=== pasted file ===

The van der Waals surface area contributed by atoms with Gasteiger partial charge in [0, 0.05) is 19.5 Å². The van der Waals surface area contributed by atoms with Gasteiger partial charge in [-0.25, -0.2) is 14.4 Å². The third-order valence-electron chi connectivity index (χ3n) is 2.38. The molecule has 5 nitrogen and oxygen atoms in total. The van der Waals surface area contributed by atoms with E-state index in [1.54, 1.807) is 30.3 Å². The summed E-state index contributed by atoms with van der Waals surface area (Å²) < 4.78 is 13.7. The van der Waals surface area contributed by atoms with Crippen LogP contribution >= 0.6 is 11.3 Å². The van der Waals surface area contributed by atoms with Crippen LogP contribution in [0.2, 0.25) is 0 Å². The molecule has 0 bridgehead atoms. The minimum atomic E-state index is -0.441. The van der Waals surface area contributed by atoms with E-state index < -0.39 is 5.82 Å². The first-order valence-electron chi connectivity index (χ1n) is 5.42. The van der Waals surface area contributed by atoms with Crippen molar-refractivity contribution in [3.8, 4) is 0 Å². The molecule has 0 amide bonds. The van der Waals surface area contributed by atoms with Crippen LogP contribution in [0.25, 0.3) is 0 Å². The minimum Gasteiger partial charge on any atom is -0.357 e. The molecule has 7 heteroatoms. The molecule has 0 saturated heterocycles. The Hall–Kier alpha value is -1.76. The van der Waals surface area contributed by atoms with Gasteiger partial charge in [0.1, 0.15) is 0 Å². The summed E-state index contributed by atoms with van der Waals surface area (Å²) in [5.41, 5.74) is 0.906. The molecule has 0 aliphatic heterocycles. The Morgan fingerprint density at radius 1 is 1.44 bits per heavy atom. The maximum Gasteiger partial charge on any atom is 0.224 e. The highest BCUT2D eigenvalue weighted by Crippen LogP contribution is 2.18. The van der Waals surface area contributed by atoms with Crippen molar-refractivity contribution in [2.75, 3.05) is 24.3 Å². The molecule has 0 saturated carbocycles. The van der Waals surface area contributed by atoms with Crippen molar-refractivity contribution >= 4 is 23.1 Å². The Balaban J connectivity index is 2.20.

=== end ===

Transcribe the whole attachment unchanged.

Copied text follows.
The van der Waals surface area contributed by atoms with Gasteiger partial charge in [0, 0.05) is 19.5 Å². The van der Waals surface area contributed by atoms with Gasteiger partial charge in [-0.25, -0.2) is 14.4 Å². The third-order valence-electron chi connectivity index (χ3n) is 2.38. The molecule has 5 nitrogen and oxygen atoms in total. The van der Waals surface area contributed by atoms with E-state index in [1.54, 1.807) is 30.3 Å². The summed E-state index contributed by atoms with van der Waals surface area (Å²) < 4.78 is 13.7. The van der Waals surface area contributed by atoms with Crippen LogP contribution >= 0.6 is 11.3 Å². The van der Waals surface area contributed by atoms with Crippen LogP contribution in [0.2, 0.25) is 0 Å². The molecule has 0 bridgehead atoms. The minimum atomic E-state index is -0.441. The van der Waals surface area contributed by atoms with E-state index < -0.39 is 5.82 Å². The first-order valence-electron chi connectivity index (χ1n) is 5.42. The van der Waals surface area contributed by atoms with Crippen molar-refractivity contribution in [3.8, 4) is 0 Å². The molecule has 0 amide bonds. The van der Waals surface area contributed by atoms with Crippen LogP contribution in [0.25, 0.3) is 0 Å². The minimum Gasteiger partial charge on any atom is -0.357 e. The molecule has 7 heteroatoms. The molecule has 0 saturated heterocycles. The Hall–Kier alpha value is -1.76. The van der Waals surface area contributed by atoms with Gasteiger partial charge in [0.1, 0.15) is 0 Å². The summed E-state index contributed by atoms with van der Waals surface area (Å²) in [5.41, 5.74) is 0.906. The molecule has 0 aliphatic heterocycles. The Morgan fingerprint density at radius 1 is 1.44 bits per heavy atom. The maximum Gasteiger partial charge on any atom is 0.224 e. The highest BCUT2D eigenvalue weighted by Crippen LogP contribution is 2.18. The van der Waals surface area contributed by atoms with Crippen molar-refractivity contribution in [2.75, 3.05) is 24.3 Å². The molecule has 0 saturated carbocycles. The van der Waals surface area contributed by atoms with Crippen molar-refractivity contribution >= 4 is 23.1 Å². The Balaban J connectivity index is 2.20.